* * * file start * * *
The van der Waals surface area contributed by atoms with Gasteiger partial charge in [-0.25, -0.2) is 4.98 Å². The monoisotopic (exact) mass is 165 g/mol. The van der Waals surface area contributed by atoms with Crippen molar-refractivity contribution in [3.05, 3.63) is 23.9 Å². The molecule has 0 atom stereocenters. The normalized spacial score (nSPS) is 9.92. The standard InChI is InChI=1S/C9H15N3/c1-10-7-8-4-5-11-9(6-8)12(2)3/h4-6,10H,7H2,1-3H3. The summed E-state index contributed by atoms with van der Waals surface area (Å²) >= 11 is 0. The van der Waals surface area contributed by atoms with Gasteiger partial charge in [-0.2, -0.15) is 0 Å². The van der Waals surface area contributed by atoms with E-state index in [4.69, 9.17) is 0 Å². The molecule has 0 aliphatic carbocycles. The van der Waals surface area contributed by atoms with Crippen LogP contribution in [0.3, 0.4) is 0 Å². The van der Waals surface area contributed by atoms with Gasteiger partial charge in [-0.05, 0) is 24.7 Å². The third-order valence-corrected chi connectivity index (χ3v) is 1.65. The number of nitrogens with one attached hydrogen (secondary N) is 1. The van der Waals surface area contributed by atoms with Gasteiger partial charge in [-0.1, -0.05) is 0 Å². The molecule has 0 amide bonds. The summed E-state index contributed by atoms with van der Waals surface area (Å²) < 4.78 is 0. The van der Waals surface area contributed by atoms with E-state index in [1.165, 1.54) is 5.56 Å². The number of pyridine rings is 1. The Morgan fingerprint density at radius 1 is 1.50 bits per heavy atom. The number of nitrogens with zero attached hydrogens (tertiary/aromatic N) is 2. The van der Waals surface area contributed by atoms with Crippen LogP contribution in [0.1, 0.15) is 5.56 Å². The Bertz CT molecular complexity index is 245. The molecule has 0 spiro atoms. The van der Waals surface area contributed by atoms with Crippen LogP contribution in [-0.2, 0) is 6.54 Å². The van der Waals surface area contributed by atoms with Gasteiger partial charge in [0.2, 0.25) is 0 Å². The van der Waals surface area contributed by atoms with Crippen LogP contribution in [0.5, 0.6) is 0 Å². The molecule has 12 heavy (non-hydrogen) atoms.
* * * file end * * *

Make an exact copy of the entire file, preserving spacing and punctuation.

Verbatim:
The van der Waals surface area contributed by atoms with Gasteiger partial charge in [-0.25, -0.2) is 4.98 Å². The monoisotopic (exact) mass is 165 g/mol. The van der Waals surface area contributed by atoms with Crippen molar-refractivity contribution in [3.05, 3.63) is 23.9 Å². The molecule has 0 atom stereocenters. The normalized spacial score (nSPS) is 9.92. The standard InChI is InChI=1S/C9H15N3/c1-10-7-8-4-5-11-9(6-8)12(2)3/h4-6,10H,7H2,1-3H3. The summed E-state index contributed by atoms with van der Waals surface area (Å²) >= 11 is 0. The van der Waals surface area contributed by atoms with Gasteiger partial charge in [-0.2, -0.15) is 0 Å². The van der Waals surface area contributed by atoms with E-state index in [4.69, 9.17) is 0 Å². The molecule has 0 aliphatic carbocycles. The van der Waals surface area contributed by atoms with Crippen LogP contribution in [0.3, 0.4) is 0 Å². The van der Waals surface area contributed by atoms with Gasteiger partial charge in [-0.05, 0) is 24.7 Å². The third-order valence-corrected chi connectivity index (χ3v) is 1.65. The number of nitrogens with one attached hydrogen (secondary N) is 1. The van der Waals surface area contributed by atoms with Gasteiger partial charge in [-0.1, -0.05) is 0 Å². The molecule has 0 amide bonds. The summed E-state index contributed by atoms with van der Waals surface area (Å²) < 4.78 is 0. The van der Waals surface area contributed by atoms with E-state index in [1.165, 1.54) is 5.56 Å². The number of pyridine rings is 1. The Morgan fingerprint density at radius 1 is 1.50 bits per heavy atom. The number of nitrogens with zero attached hydrogens (tertiary/aromatic N) is 2. The van der Waals surface area contributed by atoms with Crippen LogP contribution in [0.1, 0.15) is 5.56 Å². The Bertz CT molecular complexity index is 245. The molecule has 0 spiro atoms. The van der Waals surface area contributed by atoms with Crippen LogP contribution in [-0.2, 0) is 6.54 Å². The van der Waals surface area contributed by atoms with Gasteiger partial charge in [0.2, 0.25) is 0 Å². The van der Waals surface area contributed by atoms with Crippen LogP contribution in [0.5, 0.6) is 0 Å². The molecule has 12 heavy (non-hydrogen) atoms.